Recent evidence suggests that tumor cells may release DNA into the circulation, which is enriched in the serum and plasma, allowing detection of rash and p53 mutations and microsatellite alterations in the serum DNA of cancer patients. We examined whether aberrant DNA methylation might also be found in the serum of patients with non-small cell lung cancer. We tested 22 patients with non-small cell lung cancer using methylation-specific PCR, searching for promoter hypermethylation of the tumor suppressor gene p16, the putative metastasis suppressor gene death-associated protein kinase, the detoxification gene glutathione S-transferase P1, and the DNA repair gene O6-methylguanine-DNA-methyltransferase. Aberrant methylation of at least one of these genes was detected in 15 of 22 (68%) NSCLC tumors but not in any paired normal lung tissue. In these primary tumors with methylation, 11 of 15 (73%) samples also had abnormal methylated DNA in the matched serum samples. Moreover, none of the sera from patients with tumors not demonstrating methylation was positive. Abnormal promoter methylation in serum DNA was found in all tumor stages. Although these results need to be confirmed in larger studies and in other tumor types, detection of aberrant promoter hypermethylation of cancer-related genes in serum may be useful for cancer diagnosis or the detection of recurrence.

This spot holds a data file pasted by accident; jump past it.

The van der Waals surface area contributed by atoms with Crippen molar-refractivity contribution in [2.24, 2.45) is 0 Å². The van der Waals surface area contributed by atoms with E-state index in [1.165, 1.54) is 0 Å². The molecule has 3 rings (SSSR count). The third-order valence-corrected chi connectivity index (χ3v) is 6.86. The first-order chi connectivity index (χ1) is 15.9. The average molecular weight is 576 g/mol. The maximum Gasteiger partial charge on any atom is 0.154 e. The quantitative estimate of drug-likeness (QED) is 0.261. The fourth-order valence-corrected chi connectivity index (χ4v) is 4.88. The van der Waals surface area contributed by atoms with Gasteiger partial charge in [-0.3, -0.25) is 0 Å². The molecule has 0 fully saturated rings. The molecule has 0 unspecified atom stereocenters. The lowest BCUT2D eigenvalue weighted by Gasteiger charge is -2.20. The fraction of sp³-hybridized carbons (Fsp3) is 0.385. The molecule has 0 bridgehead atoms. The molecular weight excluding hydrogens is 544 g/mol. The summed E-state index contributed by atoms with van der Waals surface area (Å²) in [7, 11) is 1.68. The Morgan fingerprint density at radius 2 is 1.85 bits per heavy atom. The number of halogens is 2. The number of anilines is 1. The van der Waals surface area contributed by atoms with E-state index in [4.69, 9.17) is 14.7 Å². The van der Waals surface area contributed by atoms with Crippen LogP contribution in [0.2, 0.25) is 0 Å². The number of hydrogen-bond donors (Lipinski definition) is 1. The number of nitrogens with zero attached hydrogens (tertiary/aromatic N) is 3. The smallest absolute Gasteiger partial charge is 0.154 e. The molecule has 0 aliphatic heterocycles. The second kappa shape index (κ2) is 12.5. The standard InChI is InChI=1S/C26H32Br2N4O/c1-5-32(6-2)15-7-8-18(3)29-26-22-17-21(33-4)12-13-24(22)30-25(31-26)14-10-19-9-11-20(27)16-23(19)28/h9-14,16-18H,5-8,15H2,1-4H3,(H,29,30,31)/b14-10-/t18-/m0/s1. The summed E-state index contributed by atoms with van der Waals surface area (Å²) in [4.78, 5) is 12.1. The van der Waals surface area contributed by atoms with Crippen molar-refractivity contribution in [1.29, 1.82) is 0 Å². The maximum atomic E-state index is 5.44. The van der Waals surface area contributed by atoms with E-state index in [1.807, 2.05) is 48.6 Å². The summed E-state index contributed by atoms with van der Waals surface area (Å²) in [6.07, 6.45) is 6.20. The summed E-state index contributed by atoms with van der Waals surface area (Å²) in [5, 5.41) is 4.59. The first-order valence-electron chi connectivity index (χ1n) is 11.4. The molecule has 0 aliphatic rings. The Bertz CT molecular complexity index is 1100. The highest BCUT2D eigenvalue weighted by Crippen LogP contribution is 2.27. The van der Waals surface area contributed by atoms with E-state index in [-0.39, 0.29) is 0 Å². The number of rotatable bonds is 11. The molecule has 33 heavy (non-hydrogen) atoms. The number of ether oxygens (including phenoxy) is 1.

|Original language||English (US)|
|Number of pages||4|
|State||Published - Jan 1 1999|
ASJC Scopus subject areas
- Cancer Research